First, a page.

Whilst a great deal of research has been focused on identifying ways to assess the welfare of captive mammals and birds, there is comparatively little knowledge on how reptilian species are affected by captivity, and the ways in which their welfare can be accurately assessed. The present study investigated response to novelty – a commonly used approach to assess anxiety-like behaviour and hence welfare in non-human animals – in two species of reptile with the aim of determining whether this approach could be successfully translated from use in mammalian and avian species for use in reptiles, and whether we could also identify reptile-specific and/or species-specific behaviours. Eight red-footed tortoises (Chelonoidis carbonaria) and seventeen bearded dragons (Pogona vitticeps) were observed individually in both familiar and novel environments for 10min time periods, and their behaviour recorded. Tortoises were found to begin locomotion sooner when placed in a familiar environment than when placed in a novel environment, they extended their necks further in a familiar environment and their neck length increased over time in both familiar and novel environments, suggesting an overall anxiety-like response to novelty as seen in non-reptilian species. In contrast, whilst bearded dragons exhibited significantly more tongue-touches in a novel, compared to a familiar, environment, they showed no difference between familiar and novel environments in their latency to move. This result suggests that, whilst the dragons appeared to discriminate between the two environments, this discrimination was not necessarily accompanied by an anxiety-like response. This study has confirmed the translatability of response to novelty as an approach to assess anxiety-like behaviour in one species of reptile, as well as identifying species-specific behaviours that have the potential to be used in future studies when assessing the welfare of reptiles in response to captive environments, but our results also highlight the need to be aware of species differences within a class as diverse as reptilia.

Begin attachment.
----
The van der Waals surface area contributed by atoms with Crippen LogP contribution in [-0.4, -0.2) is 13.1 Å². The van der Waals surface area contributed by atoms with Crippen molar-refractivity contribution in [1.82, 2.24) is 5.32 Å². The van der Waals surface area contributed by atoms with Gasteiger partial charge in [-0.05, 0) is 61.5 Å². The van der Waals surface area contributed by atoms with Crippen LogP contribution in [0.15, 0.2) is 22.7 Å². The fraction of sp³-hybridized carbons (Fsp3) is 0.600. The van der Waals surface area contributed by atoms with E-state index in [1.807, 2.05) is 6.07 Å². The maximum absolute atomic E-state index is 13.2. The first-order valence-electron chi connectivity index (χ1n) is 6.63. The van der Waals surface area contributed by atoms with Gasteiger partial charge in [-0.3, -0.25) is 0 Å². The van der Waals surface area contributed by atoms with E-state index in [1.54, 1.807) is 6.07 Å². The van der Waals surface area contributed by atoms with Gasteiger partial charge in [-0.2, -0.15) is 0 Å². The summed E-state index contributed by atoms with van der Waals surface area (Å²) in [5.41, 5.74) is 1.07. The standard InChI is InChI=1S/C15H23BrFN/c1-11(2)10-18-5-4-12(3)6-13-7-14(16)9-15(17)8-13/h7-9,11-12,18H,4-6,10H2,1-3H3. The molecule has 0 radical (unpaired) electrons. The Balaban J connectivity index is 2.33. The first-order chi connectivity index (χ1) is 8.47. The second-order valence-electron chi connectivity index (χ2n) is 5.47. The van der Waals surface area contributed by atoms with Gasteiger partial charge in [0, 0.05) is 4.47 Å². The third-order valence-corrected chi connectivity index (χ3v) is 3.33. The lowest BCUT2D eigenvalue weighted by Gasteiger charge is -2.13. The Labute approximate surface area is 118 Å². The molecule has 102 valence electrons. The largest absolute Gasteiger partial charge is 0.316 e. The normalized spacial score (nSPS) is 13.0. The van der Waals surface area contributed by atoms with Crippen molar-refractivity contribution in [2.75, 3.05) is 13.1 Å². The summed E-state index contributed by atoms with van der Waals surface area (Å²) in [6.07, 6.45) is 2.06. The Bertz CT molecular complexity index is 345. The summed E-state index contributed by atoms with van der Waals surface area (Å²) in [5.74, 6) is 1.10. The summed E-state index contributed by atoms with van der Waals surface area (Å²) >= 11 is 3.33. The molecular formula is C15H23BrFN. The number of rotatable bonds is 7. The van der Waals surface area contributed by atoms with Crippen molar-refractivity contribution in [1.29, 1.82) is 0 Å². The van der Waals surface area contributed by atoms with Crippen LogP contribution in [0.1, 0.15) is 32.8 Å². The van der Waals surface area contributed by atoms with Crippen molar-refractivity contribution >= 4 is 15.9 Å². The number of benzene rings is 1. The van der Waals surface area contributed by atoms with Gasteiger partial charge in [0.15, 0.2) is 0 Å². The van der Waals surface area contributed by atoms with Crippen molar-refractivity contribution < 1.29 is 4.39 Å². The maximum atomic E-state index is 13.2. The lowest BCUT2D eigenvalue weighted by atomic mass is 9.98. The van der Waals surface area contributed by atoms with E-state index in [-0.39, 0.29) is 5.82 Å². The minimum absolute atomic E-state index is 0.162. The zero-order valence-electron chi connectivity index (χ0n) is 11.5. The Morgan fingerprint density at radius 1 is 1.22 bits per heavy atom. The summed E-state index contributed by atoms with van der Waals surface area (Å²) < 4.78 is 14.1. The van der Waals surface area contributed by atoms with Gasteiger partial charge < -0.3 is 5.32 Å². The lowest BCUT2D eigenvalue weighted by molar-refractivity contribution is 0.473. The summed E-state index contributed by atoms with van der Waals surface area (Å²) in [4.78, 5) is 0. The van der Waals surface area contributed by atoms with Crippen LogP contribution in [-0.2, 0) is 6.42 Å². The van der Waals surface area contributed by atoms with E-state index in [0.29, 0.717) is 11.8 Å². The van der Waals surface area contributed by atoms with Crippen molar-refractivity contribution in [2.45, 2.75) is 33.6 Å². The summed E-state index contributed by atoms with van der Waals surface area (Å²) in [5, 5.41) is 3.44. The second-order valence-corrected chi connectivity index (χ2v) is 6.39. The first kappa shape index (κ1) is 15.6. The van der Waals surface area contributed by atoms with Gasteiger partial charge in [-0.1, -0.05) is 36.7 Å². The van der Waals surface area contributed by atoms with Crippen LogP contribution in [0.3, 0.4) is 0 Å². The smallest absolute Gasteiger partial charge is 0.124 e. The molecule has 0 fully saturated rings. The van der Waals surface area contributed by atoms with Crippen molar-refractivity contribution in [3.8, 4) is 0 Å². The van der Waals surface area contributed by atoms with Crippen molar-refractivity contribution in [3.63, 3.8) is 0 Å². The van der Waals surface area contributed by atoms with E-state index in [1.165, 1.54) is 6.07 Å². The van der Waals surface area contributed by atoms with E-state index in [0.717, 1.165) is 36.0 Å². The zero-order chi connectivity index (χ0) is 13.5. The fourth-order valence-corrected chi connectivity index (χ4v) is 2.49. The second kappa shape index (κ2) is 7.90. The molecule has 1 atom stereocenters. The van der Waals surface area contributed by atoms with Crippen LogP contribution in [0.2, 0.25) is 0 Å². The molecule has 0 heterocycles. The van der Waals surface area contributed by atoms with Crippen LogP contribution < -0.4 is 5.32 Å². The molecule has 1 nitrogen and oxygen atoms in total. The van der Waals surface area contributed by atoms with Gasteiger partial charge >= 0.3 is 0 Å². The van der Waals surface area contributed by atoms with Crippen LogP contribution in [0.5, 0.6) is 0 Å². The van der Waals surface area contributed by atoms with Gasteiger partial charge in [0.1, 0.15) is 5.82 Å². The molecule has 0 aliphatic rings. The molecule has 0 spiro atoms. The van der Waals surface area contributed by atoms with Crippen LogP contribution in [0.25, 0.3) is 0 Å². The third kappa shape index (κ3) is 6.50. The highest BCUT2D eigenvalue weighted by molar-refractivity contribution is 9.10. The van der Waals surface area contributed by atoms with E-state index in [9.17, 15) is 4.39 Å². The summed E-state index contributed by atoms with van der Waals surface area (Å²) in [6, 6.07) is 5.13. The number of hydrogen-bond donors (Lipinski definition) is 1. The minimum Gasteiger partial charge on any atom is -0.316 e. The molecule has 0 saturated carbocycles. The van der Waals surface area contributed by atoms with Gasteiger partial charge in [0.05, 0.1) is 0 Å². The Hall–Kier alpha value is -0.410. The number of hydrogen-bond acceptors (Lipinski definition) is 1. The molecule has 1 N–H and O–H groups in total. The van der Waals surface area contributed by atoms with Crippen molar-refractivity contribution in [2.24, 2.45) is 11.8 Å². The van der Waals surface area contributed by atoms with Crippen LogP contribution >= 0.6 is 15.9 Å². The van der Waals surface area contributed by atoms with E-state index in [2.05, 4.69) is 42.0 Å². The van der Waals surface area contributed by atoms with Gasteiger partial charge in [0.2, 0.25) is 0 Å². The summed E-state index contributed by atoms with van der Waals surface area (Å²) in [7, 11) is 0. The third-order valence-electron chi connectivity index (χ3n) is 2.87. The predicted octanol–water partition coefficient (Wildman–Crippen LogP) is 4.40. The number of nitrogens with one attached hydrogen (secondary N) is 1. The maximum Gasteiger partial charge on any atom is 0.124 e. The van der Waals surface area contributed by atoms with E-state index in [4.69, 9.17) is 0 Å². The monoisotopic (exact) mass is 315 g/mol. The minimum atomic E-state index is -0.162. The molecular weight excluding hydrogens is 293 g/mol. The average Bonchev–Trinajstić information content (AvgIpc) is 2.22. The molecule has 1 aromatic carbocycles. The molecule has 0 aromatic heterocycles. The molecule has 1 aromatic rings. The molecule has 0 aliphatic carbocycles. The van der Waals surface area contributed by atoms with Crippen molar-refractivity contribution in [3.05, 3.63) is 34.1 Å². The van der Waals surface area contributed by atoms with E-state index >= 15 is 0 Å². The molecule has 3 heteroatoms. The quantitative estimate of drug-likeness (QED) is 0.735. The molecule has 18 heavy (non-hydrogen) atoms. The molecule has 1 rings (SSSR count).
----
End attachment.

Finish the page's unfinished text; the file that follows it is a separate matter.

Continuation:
|Publication Title||Applied Animal Behaviour Science|
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